Some of the procedural tools used by competition authorities and courts (in particular, presumptions) present an inherent link to the burden of proof and to the rightful exercise of the rights of the defence. In principle, the use of presumptions can be an efficient response to the enforcement of competition policy both in situations where a given behaviour usually amounts to an infringement or where it is competitively innocuous. In any rule of law system, presumptions of illegality must be rebuttable. Indeed, a resort to presumptions not surrounded by proper procedural guarantees may infringe the presumption of innocence and undertakings’ rights of defence.
The Intel judgment provides a good opportunity to discuss the role of presumptions under Article 102 TFEU and their implications for the burden of proof. In addition to this, this article, available here, analyses how defendants in exclusivity rebate cases can rebut the presumption of illegality in practice, with a special focus on the efficiency defence. It does so as follows:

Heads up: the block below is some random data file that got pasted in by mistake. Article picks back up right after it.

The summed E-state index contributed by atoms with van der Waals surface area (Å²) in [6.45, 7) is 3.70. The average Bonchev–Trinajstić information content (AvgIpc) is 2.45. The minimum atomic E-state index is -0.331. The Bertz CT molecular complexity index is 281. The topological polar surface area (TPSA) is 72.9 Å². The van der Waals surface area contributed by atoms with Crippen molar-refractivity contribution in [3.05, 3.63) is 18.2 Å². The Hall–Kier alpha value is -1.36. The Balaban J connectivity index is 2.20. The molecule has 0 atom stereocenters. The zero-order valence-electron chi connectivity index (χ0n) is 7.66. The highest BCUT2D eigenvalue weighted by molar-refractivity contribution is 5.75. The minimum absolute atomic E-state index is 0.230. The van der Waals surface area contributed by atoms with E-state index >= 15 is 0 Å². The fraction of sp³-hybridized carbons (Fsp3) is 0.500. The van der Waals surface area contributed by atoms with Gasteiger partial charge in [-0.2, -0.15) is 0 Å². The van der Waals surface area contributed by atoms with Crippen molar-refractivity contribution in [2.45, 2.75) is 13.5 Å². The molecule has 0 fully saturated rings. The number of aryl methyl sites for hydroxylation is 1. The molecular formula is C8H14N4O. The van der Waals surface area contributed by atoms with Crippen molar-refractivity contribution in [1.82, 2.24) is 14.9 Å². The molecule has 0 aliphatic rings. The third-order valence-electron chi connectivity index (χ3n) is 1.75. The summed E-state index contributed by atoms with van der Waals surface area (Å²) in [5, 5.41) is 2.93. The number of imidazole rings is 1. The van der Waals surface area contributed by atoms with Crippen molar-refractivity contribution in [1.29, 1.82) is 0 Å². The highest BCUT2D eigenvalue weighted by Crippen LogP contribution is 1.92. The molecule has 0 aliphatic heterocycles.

A first section focuses on the burden and standard of proof in EU competition law.
While apparently straightforward, the rules on the burden of proof are rather complex in practice. One reason for this is that the allocation of the burden of proof (i.e. who should bear it) closely relates to the matter of its discharge (i.e. how the person carrying the burden of proof may satisfy it). In fact, the displacement or not of the burden of proof depends on the standard of evidence required to demonstrate a certain infraction, to sustain an objective justification or to support an efficiency defence. For example, the Commission must comply with a certain standard of proof in order to prove an infringement and to be able to impose a sanction. In the event that the evidence meets the standard of proof, an undertaking is then responsible for rebutting the charges of the Commission by means of convincing arguments and sufficient evidence. In Europe, the Commission must gather ‘precise and consistent evidence to give grounds for a firm conviction that the alleged infringement took place’. This ‘firm conviction’ standard used by our European Courts is stricter than a mere balance of probabilities, although not as strict as the ‘beyond reasonable doubt’ standard applied in criminal procedures.